Tuesday, January 24, 2012

Bingham Ray

This morning I became unstuck in time again.

Work today doesn't start until 3:15pm, so I was enjoying a leisurely click through fest of the news , my recent eye problems making it difficult at times to read, when I clicked my way right into the news that Bingham Ray had died.

Bingham was just a few years younger than I am. He was out in Utah where he had just attended a conference and was about to attend the Sundance Film Festival. I called my old friend and something of a mentor in the film business, George Mansour right away. Bingham had had a little stroke and Richie Abramowitz drove him to the hospital. Everything was fine. Until the next day.

These are names from my past, years ago in film distribution in New York City. Bingham managed the Bleecker Street Cinema (after John Pierson, I think...). He became a booker for Walter Reade for awhile, and if I remember correctly, it was Bingham who was responsible for saving a little art deco cinema called the Metro, which was way uptown on Manhattan's West Side (99th Street). It had originally been the Midtown, and was one of those little jewels of the movie theatre biz.

At the time, revival and repertory were all the rage. People had discovered the joys of seeing old movies on big screens again after years of late night showings on television. I've often mentioned that my opinion of John Ford as a director changed completely after seeing his movies on a big screen as opposed to tv.  The movies of that era were thought out in terms of 20+ foot high screens. It would take too long to explain what I mean, so here's a quick, not very good example, a scene from the 1939 "Stagecoach", in the wrong frame ratio to boot.

Kind of impressive looking, eh? Ford liked to film in Monument Valley. Well, click on the image and blow it up until it fills your screen. It's not the same image anymore, is it? Ignore the soft focus, I didn't have time to find a good hi res still. Even the point at which your eyes naturally focus shifts.  Big screen. The Metro had a decent sized screen. It was a joy to see old movies there. They felt at home. It wasn't as big as a screen as at the Regency, the leading revival & repertory house, but I liked the theater a bit better. Bingham and I used to trade potential double bill titles. He was kind enough to run several of them. One (at least, in memory it was my suggestion - after all these years, I wouldn't swear it wasn't his) was my favorite, a pairing of two film noirs, The Big Sleep and In a Lonely Place - now forever known as "Gloria in excelsis" for Gloria Grahame who appeared in each. (I also once ran a theatre bookstore that used to sell her her scripts and sound effects for year yearly summer tour in The Glass Menagerie. We had just gotten one year's materials in when she died.)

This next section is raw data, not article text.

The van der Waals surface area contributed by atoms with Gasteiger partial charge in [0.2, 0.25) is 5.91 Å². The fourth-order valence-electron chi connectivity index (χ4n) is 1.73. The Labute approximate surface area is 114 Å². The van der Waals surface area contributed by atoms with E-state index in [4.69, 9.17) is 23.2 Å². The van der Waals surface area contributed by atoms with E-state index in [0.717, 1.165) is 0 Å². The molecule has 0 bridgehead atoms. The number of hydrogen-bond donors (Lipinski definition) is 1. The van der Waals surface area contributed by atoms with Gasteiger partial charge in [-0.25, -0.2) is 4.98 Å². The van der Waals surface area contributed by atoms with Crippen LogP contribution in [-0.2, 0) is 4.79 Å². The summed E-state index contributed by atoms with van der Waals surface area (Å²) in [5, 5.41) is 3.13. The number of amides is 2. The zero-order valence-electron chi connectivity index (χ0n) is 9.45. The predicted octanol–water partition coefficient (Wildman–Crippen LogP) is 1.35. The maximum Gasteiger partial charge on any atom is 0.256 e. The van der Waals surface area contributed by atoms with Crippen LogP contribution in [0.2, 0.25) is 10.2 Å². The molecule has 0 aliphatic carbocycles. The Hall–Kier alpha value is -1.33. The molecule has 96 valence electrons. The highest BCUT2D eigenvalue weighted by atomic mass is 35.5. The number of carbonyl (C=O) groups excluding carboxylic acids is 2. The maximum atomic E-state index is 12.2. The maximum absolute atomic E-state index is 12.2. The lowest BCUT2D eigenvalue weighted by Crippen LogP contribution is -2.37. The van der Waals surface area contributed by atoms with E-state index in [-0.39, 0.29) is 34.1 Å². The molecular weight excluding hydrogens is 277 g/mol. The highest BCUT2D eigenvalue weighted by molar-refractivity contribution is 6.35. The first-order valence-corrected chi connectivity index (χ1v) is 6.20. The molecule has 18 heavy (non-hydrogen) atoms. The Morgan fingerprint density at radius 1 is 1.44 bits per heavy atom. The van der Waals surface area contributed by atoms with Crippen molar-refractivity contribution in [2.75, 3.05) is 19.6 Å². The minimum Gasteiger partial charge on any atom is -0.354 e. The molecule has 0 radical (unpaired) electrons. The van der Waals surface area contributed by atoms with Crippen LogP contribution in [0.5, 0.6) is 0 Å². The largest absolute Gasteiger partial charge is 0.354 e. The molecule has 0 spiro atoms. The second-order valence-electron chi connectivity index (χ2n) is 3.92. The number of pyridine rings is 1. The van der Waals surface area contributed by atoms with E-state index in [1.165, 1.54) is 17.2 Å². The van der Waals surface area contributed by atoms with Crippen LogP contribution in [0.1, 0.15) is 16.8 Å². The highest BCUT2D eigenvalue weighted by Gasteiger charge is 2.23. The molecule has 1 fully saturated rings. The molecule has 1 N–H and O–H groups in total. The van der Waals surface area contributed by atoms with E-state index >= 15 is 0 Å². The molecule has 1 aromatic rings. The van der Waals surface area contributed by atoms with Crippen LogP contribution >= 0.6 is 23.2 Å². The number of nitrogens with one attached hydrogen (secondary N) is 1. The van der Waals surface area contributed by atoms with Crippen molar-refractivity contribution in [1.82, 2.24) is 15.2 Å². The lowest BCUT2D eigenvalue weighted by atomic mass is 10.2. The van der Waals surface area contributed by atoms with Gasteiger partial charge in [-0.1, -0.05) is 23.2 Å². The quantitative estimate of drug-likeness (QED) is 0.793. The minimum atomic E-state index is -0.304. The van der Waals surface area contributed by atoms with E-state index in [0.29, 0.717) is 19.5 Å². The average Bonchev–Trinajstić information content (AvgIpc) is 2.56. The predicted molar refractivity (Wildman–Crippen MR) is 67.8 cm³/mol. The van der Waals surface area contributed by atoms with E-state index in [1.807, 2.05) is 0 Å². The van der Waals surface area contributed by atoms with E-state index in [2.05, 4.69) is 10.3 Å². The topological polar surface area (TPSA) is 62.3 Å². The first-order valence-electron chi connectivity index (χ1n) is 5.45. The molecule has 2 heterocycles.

Ms. Grahame and Bogart "In a Lonely Place" a story of a washed up Hollywood screenwriter and his neighbor.

His management of the theater was so successful, in an out of the way neighborhood, that it was twinned and turned in to a first run house. It seems to me that he booked the Film Forum for a little while before he moved on into film distribution, but my memory of those years is getting a little fuzzy and takes a while to sort some things out. The Metro was bought and sold, and closed shortly after the nearby Olympia kept a date with a wrecker's ball. It was slated to become a supermarket, but that deal fell through after the exterior was awarded landmark preservation status. Then it was going to be a trendy clothing shop. Then an apartment house. Last I heard, it was still there, sitting idle, most of the interior gone.I believe it is now slated to become a performing arts school. I hope it has survived.

Details from the interior like the following, however, are long gone:

Bingham made quite a name for himself in the world of independent movies, and was co-founder of October Films (still around after being bought and sold several times, now under the name Focus Features). Bingham is one of the people who built the market for, and took the chances on financing, serious art films in this country. For a couple of years, he even headed United Artists, when it was a specialty division of MGM. Some of the movies he championed include Bowling for Columbine. Life is Sweet. Secrets and Lies. Breaking the Waves. The Last Seduction. There are many, many more.

And I'd go on and on if I could, remembering when there were so many theatres where one could go and see art films and old movies and third and fourth runs, the St. Marks (what a pit! One never wanted to put one's feet on the floor in that place), Theatre 80 St. Marks where Howard Otway used to show 16mm movies in rear projection, The Cinema Village, the Paris, the Walter Reade, the 57th Street something or other where the Chaplin movies played, I'd go on, but I must leave for work.

Take care, Bingham Ray.
As my friend Austanspace would say, Ya did good.

1 comment:

Austan said...

Very sad news. :[